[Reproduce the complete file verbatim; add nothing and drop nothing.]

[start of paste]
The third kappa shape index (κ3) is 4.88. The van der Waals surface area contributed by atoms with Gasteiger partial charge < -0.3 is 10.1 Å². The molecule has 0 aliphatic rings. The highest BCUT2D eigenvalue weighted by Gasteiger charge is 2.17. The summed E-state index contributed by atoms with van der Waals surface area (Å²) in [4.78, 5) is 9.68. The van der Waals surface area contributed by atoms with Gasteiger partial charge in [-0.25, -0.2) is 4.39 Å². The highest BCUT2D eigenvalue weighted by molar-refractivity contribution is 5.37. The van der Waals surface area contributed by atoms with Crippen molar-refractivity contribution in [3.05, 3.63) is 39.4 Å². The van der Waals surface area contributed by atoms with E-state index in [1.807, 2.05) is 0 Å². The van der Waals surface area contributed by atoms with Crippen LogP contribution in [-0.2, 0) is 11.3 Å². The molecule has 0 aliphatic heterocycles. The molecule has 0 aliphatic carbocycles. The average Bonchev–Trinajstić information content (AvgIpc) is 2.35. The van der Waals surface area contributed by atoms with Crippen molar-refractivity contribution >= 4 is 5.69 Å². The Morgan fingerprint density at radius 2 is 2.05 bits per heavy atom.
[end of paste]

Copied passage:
The third kappa shape index (κ3) is 4.88. The van der Waals surface area contributed by atoms with Gasteiger partial charge < -0.3 is 10.1 Å². The molecule has 0 aliphatic rings. The highest BCUT2D eigenvalue weighted by Gasteiger charge is 2.17. The summed E-state index contributed by atoms with van der Waals surface area (Å²) in [4.78, 5) is 9.68. The van der Waals surface area contributed by atoms with Gasteiger partial charge in [-0.25, -0.2) is 4.39 Å². The highest BCUT2D eigenvalue weighted by molar-refractivity contribution is 5.37. The van der Waals surface area contributed by atoms with Crippen molar-refractivity contribution in [3.05, 3.63) is 39.4 Å². The van der Waals surface area contributed by atoms with E-state index in [1.807, 2.05) is 0 Å². The van der Waals surface area contributed by atoms with Crippen LogP contribution in [-0.2, 0) is 11.3 Å². The molecule has 0 aliphatic heterocycles. The molecule has 0 aliphatic carbocycles. The average Bonchev–Trinajstić information content (AvgIpc) is 2.35. The van der Waals surface area contributed by atoms with Crippen molar-refractivity contribution >= 4 is 5.69 Å². The Morgan fingerprint density at radius 2 is 2.05 bits per heavy atom.